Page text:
All of Christ for All of Life
Grace Alone, Faith Alone, Christ Alone

Guide for the Preparation for Worship on 21 October 2018

21 October 2018 – Mark Marquis preaching

Call to Worship: Psalm 96:1-3

Opening Hymn: 224 “Immortal, Invisible, God Only Wise”

Confession of Sin

O eternal God and merciful Father, we humble ourselves before your great majesty, against which we have frequently and grievously sinned. We acknowledge that we deserve nothing less than eternal death, that we are unclean before you and children of wrath. We continually transgress your commandments, failing to do what you have commanded, and doing that which you have expressly forbidden. We acknowledge our waywardness, and are heartily sorry for all our sins. We are not worthy to be called your children, nor to lift up our eyes heavenward to you in prayer. Nevertheless, O Lord God and gracious Father, we know that your mercy toward those who turn to you is infinite; and so we take courage to call upon you, trusting in our Mediator Jesus Christ, the Lamb of God who takes away the sin of the world. Forgive all our sins for Christ’s sake. Cover us with his innocence and righteousness, for the glory of your name. Deliver our understanding from all blindness, and our hearts from all willfulness and rebellion, we pray through Jesus Christ, our Redeemer. Amen

Assurance of Pardon: Isaiah 1:18

Hymn of Preparation: 157 “When Morning Gilds the Skies”

Old Covenant Reading: Psalm 16

New Covenant Reading: Colossians 2:4-17

Sermon: Complete in Christ

Hymn of Response: 291” O for a Thousand Tongues to Sing”

Confession of Faith: Nicene Creed (p. 852)

Diaconal Offering

Doxology (Hymn 568)

Closing Hymn: 476 “It Is Well with My Soul”

PM Worship

OT: 2 Samuel 22:21-31

NT: Matthew 7:1-5

The God Who Cares About Human Character

Shorter Catechism Q/A #62

Q. What are the reasons annexed to the fourth commandment?
A. The reasons annexed to the fourth commandment are, God’s allowing us six days of the week for our own employments, his challenging a special propriety in the seventh, his own example, and his blessing the sabbath day.

Suggested Preparations

Monday (10/15) Read and discuss Colossians 2:4-17. The cross of Christ reveals an amazing paradox. At the very point when Jesus was being publicly shamed in His crucifixion, He was freeing His people and disarming and shaming the evil forces that are arrayed against us. How can this be? In the words of the beloved hymn, “O For a Thousand Tongues to Sing”, Jesus “breaks the power of cancelled sin”. We see in verse 14 that Jesus cancelled “the record of debt that stood against us with its legal demands. This he set aside, nailing it to the cross.” This was the greatest weapon that Satan and the demons held against us. They could bring accusations against us of cosmic treason and demand the death penalty. This fear of death, and the judgment that would follow, is the fear that all tyrants exploit. Yet, by bearing the full penalty of our sin on the cross, this weapon of our enemies has been utterly taken away. Second, the LORD gives us new life by His Spirit. Notice that we are “made alive together with Him (v. 13).” Christ’s own life is a guarantee of our everlasting life with God. Not only that, the Holy Spirit is given to us so that we are no longer in bondage to the power of sin as we were before. We are now enabled by the Spirit to “more and more die unto sin and to live unto righteousness.” Read or sing Hymn 224 “Immortal, Invisible, God Only Wise” Prayer: We frequently and rightly pray for the physical and financial needs of our brothers and sisters in Christ, but their spiritual needs are more important. Take some time today to pray for the spiritual growth and sanctification of some specific members of our church family.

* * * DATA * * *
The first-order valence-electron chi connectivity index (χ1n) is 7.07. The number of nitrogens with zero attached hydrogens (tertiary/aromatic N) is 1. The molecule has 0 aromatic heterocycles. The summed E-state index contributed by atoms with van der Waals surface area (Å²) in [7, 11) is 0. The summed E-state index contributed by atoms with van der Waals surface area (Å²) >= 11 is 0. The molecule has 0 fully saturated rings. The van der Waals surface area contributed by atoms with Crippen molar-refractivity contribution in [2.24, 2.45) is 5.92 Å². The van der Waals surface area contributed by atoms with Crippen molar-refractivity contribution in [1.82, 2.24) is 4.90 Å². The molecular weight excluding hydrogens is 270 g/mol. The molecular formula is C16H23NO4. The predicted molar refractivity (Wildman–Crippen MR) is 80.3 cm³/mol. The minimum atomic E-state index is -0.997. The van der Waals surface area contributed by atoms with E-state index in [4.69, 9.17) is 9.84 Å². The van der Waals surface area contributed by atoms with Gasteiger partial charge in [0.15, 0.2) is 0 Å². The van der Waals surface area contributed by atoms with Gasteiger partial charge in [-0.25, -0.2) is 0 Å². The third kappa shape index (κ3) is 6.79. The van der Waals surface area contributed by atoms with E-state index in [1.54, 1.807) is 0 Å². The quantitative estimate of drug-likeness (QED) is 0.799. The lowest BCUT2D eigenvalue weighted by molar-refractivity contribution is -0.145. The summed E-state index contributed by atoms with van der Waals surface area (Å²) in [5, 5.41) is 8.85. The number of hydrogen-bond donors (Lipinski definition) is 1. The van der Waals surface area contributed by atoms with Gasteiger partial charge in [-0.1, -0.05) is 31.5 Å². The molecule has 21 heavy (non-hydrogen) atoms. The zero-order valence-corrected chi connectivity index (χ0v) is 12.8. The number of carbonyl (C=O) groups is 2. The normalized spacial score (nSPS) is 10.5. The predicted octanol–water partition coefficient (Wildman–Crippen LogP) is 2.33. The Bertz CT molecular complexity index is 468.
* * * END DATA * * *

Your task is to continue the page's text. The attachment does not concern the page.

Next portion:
Tuesday (10/16) Read and discuss Romans 5:1-5. Commenting on verse 5, Michael Bird writes:

The capacity to endure under duress and grow in the faith is not solely due to one’s own resilience, but to the Holy Spirit’s enabling. While there are certain imperatives, certain virtues that believers should strive to cultivate, the imperatives are rooted in an indicative, namely that God’s Spirit has been given to believers. The gift of the Holy Spirit is a gift of love. The Spirit is a personified form of divine love that wells up inside believers. “God’s love” (literally, “love of God”) could be either a love for God or a love from God. There is no reason why it cannot be both. The Spirit is a wellspring of affection for the things of God and for God’s people.